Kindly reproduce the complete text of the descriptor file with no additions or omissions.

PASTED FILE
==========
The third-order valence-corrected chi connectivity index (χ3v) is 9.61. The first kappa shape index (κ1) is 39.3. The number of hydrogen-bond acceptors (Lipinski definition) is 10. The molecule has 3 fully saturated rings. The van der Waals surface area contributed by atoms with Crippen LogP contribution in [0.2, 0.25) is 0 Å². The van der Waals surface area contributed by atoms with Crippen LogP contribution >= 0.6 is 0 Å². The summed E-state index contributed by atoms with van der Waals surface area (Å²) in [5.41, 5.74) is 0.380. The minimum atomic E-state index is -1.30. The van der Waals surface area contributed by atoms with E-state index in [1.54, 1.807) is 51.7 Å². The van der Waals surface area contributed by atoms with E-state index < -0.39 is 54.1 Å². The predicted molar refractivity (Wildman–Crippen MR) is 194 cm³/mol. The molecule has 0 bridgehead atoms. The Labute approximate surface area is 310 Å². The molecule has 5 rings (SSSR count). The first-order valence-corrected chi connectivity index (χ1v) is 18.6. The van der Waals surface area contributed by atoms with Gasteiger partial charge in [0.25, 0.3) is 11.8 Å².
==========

The third-order valence-corrected chi connectivity index (χ3v) is 9.61. The first kappa shape index (κ1) is 39.3. The number of hydrogen-bond acceptors (Lipinski definition) is 10. The molecule has 3 fully saturated rings. The van der Waals surface area contributed by atoms with Crippen LogP contribution in [0.2, 0.25) is 0 Å². The van der Waals surface area contributed by atoms with Crippen LogP contribution >= 0.6 is 0 Å². The summed E-state index contributed by atoms with van der Waals surface area (Å²) in [5.41, 5.74) is 0.380. The minimum atomic E-state index is -1.30. The van der Waals surface area contributed by atoms with E-state index in [1.54, 1.807) is 51.7 Å². The van der Waals surface area contributed by atoms with E-state index < -0.39 is 54.1 Å². The predicted molar refractivity (Wildman–Crippen MR) is 194 cm³/mol. The molecule has 0 bridgehead atoms. The Labute approximate surface area is 310 Å². The molecule has 5 rings (SSSR count). The first-order valence-corrected chi connectivity index (χ1v) is 18.6. The van der Waals surface area contributed by atoms with Gasteiger partial charge in [0.25, 0.3) is 11.8 Å².